EH: Communities are insisting, to a greater extent, that the work that’s being done will be useful to them in some way. So looking at Akwesasne [the Mohawk community in upstate New York and parts of Ontario and Quebec where Dr. Hoover conducts her research], there’s a community IRB, the Akwesasne Task Force on the Environment Research Advisory Committee. I had to have my dissertation research cleared by them, not just by the Brown IRB. Part of what they want you to show in order to gain that approval is how you’re going to make sure that your project is not going to be damaging to the community. This is a place where dissertations from the 1970s have been dug out of the archives by local judges to use against the community. They have cited “so-and-so who said this about your guys’ government.” What I take from this is the need to be really intentional in my writing, so that I’m getting across all the points that I think are important, but wording things in such a way that it’s not going to come back and backfire. So I try, again, to make myself useful on the ground, as well as showing that I am being cautious that the work that I’m putting out there isn’t harming people.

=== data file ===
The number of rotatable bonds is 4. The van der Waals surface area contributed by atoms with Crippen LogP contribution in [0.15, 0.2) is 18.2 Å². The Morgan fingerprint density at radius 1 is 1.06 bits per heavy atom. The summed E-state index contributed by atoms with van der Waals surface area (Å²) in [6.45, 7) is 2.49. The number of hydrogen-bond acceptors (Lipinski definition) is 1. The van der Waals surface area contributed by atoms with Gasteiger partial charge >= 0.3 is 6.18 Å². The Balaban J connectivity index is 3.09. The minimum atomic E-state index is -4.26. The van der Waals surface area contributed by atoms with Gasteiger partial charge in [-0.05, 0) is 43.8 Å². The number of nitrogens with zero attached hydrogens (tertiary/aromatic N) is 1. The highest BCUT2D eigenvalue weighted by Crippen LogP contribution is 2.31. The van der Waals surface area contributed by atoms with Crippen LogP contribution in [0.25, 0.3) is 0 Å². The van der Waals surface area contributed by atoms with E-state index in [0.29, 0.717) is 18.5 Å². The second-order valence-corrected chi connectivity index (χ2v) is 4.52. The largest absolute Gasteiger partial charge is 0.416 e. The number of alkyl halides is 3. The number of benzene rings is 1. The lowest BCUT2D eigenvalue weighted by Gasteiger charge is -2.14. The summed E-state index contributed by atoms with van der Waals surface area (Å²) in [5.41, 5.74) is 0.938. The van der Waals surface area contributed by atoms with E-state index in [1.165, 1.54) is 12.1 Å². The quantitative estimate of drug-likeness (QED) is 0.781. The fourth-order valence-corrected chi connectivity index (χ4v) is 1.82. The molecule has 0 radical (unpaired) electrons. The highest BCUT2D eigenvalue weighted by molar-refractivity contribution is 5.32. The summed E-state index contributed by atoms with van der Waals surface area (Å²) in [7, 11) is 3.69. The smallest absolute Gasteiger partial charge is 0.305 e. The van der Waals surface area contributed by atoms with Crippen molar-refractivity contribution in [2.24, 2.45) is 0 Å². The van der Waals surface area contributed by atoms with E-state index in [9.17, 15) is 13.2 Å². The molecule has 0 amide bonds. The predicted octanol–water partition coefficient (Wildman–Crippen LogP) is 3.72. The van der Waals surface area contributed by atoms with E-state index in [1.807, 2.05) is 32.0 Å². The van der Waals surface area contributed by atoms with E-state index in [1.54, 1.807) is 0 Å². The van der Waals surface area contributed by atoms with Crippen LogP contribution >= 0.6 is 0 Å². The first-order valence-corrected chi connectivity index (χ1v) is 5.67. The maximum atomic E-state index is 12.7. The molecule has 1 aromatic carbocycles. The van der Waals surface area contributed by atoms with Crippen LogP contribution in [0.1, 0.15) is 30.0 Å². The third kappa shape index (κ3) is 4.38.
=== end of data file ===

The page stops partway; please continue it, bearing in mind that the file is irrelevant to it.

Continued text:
K: I’ll raise two more quick questions and then I’ll let you go, because I know that you have quite a busy day. Methodologically, would you consider yourself a practitioner of Indigenous science, in the sense that your work is holistic, community-based, and outcome-oriented?
EH: Science is a tricky word. I would say that I employ the methodologies of Native American Indigenous studies. Some of these scholars get all hung up on these terms and such. Some of my work would fall into science and technology studies and I study scientists and how people perceive or trust or don’t utilize Western science. I take interest in reading about Traditional Environmental Knowledge and how people utilize it. Robin Wall Kimmerer is an amazing scholar who is a scientist who also talks about how Traditional Environmental Knowledge should be better incorporated into Western science categories. I study the people doing that work. So when working with an Indigenous seed keepers network, I wish I had time to get a degree in plant breeding and plant biology, but I am looking at how people are combining that knowledge with traditional Indigenous understandings of seed varieties and putting that to work in gardens, in communities, and in curricula around seed keeping. I do the interviews and collect meeting notes and do all the talking to people about these issues. So I guess, this could be…Indigenous social science.